Private Equity-Backed Auria Launches $300M Senior Living Pipeline in South Africa

One developer is hoping to meet the growing demand for senior housing in South Africa with a $300 million development pipeline and a well-established investor. That investor is Stockdale Street, a private equity fund affiliated with the Oppenheimer family, previously the managing shareholder of De Beers, the world’s largest diamond company.

“They are patient, long-term investors with an intimate understanding of doing business in Africa and has committed significant capital to the future growth of the Auria platform,” Barry Kaganson, founder and CEO of Auria Senior Living, told Senior Housing News.

Founded in 2017, Auria Senior Living has two luxury senior living communities — San Sereno in Bryanston and Royal Joburg in Sandringham, a suburb of Johannesburg — and has a development pipeline of four more communities, totaling 1,500 units, Kaganson said.


Kaganson’s real estate background is rooted in property management and student housing development. He co-founded and ran Respublica Student Living in 2009 and grew the company into South Africa’s largest student housing developer when it was acquired by one of South Africa’s largest real estate investment trusts (REIT) in 2014.

“It was around this time that I saw an opportunity in the senior living industry,” Kaganson said.

Kaganson studied the senior housing markets in the U.S., Australia and New Zealand, and entered senior living with the development of Royal Joburg, at a cost of $30 million U.S.


South Africa, like other countries around the planet, is grappling with how to care for an aging population. Its over-60 population is expected to double by 2050 and comprise 15.4% of the total population, according to the World Health Organization’s World Report on Ageing and Health.

This interview has been edited for clarity and length.

What are Auria’s operating and development strategies?

Our mission is simple and clear: we ensure that our residents enjoy their best quality of life. every single day.

Our ownership model is a “Life Occupancy Right” with a deferred management fee payable on exit. This is similar to the Australian/New Zealand model, and has been reasonably prevalent in South Africa for a number of years. We believe this model best aligns the interests of the owner-operator and the resident, for the long term.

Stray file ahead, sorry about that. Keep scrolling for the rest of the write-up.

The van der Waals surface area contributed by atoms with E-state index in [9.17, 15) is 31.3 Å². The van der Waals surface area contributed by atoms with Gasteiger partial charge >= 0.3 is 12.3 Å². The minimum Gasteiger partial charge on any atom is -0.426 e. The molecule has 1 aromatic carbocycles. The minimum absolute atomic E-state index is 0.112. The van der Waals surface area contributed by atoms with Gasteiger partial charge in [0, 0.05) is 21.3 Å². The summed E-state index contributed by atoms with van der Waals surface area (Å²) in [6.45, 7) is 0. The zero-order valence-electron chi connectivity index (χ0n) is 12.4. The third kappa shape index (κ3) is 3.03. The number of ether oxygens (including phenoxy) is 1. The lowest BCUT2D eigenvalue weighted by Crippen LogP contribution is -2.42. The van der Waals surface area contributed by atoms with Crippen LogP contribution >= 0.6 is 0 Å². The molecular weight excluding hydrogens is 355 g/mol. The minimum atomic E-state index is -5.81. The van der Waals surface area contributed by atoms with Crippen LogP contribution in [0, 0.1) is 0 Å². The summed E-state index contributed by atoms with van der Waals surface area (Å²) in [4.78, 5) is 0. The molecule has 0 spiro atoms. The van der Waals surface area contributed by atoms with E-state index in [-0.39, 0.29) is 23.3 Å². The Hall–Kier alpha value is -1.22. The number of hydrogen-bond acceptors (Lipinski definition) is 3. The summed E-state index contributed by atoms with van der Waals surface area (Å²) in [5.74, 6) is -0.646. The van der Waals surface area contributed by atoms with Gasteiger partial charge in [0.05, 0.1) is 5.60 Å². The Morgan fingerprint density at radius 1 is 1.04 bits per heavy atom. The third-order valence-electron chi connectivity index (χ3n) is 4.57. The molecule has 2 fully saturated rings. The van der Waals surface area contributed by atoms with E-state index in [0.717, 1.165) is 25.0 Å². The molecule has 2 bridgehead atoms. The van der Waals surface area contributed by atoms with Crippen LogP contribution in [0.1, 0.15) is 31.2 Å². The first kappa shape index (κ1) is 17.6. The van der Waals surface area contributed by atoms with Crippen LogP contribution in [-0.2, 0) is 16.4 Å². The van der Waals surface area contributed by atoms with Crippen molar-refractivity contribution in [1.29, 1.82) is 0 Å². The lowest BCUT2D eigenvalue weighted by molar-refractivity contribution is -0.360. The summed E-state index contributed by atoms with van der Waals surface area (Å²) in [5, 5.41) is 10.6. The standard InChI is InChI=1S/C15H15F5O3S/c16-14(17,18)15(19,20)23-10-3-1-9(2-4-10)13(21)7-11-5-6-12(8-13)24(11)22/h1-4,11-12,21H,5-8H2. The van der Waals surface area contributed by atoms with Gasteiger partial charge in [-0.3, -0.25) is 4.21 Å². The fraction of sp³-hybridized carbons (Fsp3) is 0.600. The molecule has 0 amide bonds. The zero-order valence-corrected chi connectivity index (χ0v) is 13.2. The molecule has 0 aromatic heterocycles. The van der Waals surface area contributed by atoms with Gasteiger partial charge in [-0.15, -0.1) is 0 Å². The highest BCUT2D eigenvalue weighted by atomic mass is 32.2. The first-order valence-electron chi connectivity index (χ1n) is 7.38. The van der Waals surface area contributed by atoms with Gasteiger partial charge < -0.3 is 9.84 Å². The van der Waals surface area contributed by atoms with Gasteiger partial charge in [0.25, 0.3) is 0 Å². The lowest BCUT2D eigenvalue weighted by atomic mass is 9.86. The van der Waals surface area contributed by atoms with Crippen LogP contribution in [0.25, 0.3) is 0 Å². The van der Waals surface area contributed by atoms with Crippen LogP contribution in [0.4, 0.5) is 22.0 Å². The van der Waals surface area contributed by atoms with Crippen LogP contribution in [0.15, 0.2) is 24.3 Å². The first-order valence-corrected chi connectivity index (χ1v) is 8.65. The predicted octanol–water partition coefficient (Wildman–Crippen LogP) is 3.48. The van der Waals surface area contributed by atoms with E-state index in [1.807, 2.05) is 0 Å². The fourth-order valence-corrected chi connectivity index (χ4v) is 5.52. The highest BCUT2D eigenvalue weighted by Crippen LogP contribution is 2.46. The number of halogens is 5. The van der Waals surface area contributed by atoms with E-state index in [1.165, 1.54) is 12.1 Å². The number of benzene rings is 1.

Most of our future expansion will be greenfield opportunities. This is very exciting as it gives us a blank canvas to create best of breed CCRCs which incorporate leading global best practice. This is a first in South Africa, and our product has been incredibly well received by the public here. We take great care in the design and operation of our communities. We employ our own staff across all service areas, as we believe this is the best way to ensure that our residents experience is to our standards, and within our control.

Auria Senior Living
Residents at Auria San Sereno, playing bocce.

What societal and population factors are driving senior living demand in South Africa?

Like anywhere in the world, South Africa has an aging population who require appropriately suited living environments and, in many instances, some form of specialized care either immediately or in the future. A further dynamic in South Africa (not necessarily in other countries in the world) is unfortunately a high crime rate — this is an added factor that causes older people to seek the more secure and controlled environment that our communities offer. This in itself offers significant peace of mind for our residents and their families.

How does providing health care and health insurance differ in South Africa, and how does this impact Auria’s business model?

The South African model is largely a private pay model — there is little in the senior living industry that is funded either by the government or by health insurers — so our residents are funding their living and care costs from their own resources.

What trends from U.S. and European senior living are Auria monitoring for possible inclusion into its development and operational models?

We realized that location is pivotal to the success of these communities — we therefore need to target infill sites which are more suited to high-rise developments rather than the traditional estate-style communities. In terms of amenities, our barista coffee shops and cinemas are hugely popular with residents, as are numerous dining options available on a daily basis, comprising fixed and a-la-carte menu options as well as smaller café-style meals.

On the care side, we focus on giving residents choice in how care services are provided to them, either in our assisted living facilities on site or in their homes. We also cater for dedicated dementia care in our communities — this is a focus of ours right now.

Our continuum of care philosophy dictates that we need to provide all lifestyle and care needs in a single environment, so that our residents never have to make another move from our communities.

What does Auria’s pipeline look like?

We have a varied pipeline around South Africa — some acquisitions of existing facilities, but most are greenfield opportunities. The latter comprise some exciting sites, situated on popular golf courses within established residential suburbs and some in coastal cities with extensive sea views and beach club access. We also have sites in our country’s wine country which will be a really unique living environment.

All in all, our pipeline is around 1,500 units and growing, we are very excited about this.